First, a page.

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To the Editor of The Republican:--

I am interested, if a little jealous, that some one in advance of me has had the instinct to know and grace to praise the recent article in The Republican, by name "Autumn's Divien Beauty Begins." I meant to be first in, with recognition of that Poet, Prophet, Seer,--but appreciation was forced to wait upon the whims of Sirius.

This autumn augury, worthy the altar, reminds me of the old days of The Republican when Dr Holland often wrote a olumn of field flowers and woods, full of mood and romance, which were eagerly sought, clipped and passed on. It is of mellow interest to an old reader of the paper that all this Nature lore is still as it were aheritage. Such aromatic flavor of the passing seasons I only find as exceptional literature inother daily journals, and they inevitably hallow and redeem the necessarily practical columns of any newspaper.

That the author of this article has made his place as the high priest of all natural beauty we have all come to recognize,--but in all the sensitive improvisations of his life, and intimacy with natural evolutions, he has never risen to such a high transcription of the chant divine as in this sibylline song of autumn. When the fall fashions are in and the daring reds and yellows flaunt abroad.--when the gardens are nipped and man, the half-intelligent brute, explores the sacred haunts with his death-dealing shotguns.--the world announces it is fall, and flatters and patronizes it. But they born of the Spirit list the first magical whisper of the firmamental cosmical reversion, knowing that God is to try us with a new splendor, and the echoes of beauty and cahnge tremble through the soul and quickened memory. As housemates, with finger on lip, as in the hour of birth, we were just whispering "it has come, but nobody knows."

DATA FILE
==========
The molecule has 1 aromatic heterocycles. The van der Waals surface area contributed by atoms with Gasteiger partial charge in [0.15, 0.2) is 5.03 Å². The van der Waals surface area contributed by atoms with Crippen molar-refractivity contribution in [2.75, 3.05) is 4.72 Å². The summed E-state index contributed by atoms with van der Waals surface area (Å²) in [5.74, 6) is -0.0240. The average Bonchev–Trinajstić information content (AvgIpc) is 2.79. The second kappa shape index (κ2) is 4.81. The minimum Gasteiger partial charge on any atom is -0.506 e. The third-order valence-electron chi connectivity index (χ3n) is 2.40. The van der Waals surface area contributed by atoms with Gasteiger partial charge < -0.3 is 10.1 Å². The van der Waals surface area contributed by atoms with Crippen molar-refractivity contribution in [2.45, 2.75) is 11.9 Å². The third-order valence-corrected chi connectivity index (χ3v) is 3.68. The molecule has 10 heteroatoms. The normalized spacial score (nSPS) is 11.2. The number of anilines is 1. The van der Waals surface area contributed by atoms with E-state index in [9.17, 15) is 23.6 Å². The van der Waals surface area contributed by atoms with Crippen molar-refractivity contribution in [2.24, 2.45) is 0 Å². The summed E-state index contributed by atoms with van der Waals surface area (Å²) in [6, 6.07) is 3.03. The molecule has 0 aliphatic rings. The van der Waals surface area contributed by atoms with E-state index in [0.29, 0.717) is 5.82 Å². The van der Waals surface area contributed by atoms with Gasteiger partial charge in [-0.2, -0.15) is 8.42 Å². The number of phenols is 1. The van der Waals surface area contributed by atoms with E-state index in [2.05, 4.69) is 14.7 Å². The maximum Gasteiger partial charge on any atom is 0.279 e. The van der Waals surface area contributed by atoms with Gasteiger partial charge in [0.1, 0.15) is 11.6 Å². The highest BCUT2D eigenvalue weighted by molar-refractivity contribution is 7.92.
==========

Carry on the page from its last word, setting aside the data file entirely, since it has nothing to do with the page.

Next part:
But no, our Seer was "earlier up" with his call to worship, and we devoutly bow and adore with him, for God is in his world and he makes us know and feel it. Our friend calls us to Nature's heart somewhat with the natural instinct of White's Selborne, never with the details of John Burroughs or the egotism of a Thoreau, or any kindergarten methods to instruct,--rather as if wandering through pastures, hills and brooksides, we had strayed into an unlimited cathedral, where we find the Eternal.

And so we who hear this call with its divine afflatus,--this threnody, thanatopsis, halleluia of the changing days, with their crescendos and diminuendos, join to the full in the glad acclaim with which this psalm of prophecy ends:--

"Thou art worthy, O Lord, to receive honor and glory and power, for thou hast created all things and for they pleasure they are and were created."

"O matchless earth! we underrate the chance to live in thee!"

Amherst, August 2, 1906.

Transcription of essay reviewed not yet available...

Transcription of essay reviewed not yet available...

Martha Dickinson Bianchi Scrapbook
St. A. 126
Martha Dickinson Bianchi Collection
John Hay Library, Brown University Libraries

Transcription of essay reviewed not yet available...

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Writings by Susan Dickinson Main Page
Image reproduced by permission of the Houghton Library, Harvard University.
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Transcription and commentary copyright 1998 by Martha Nell Smith,
Laura Elyn Lauth, and Lara Vetter, all rights reserved
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Last updated on January 23, 2008

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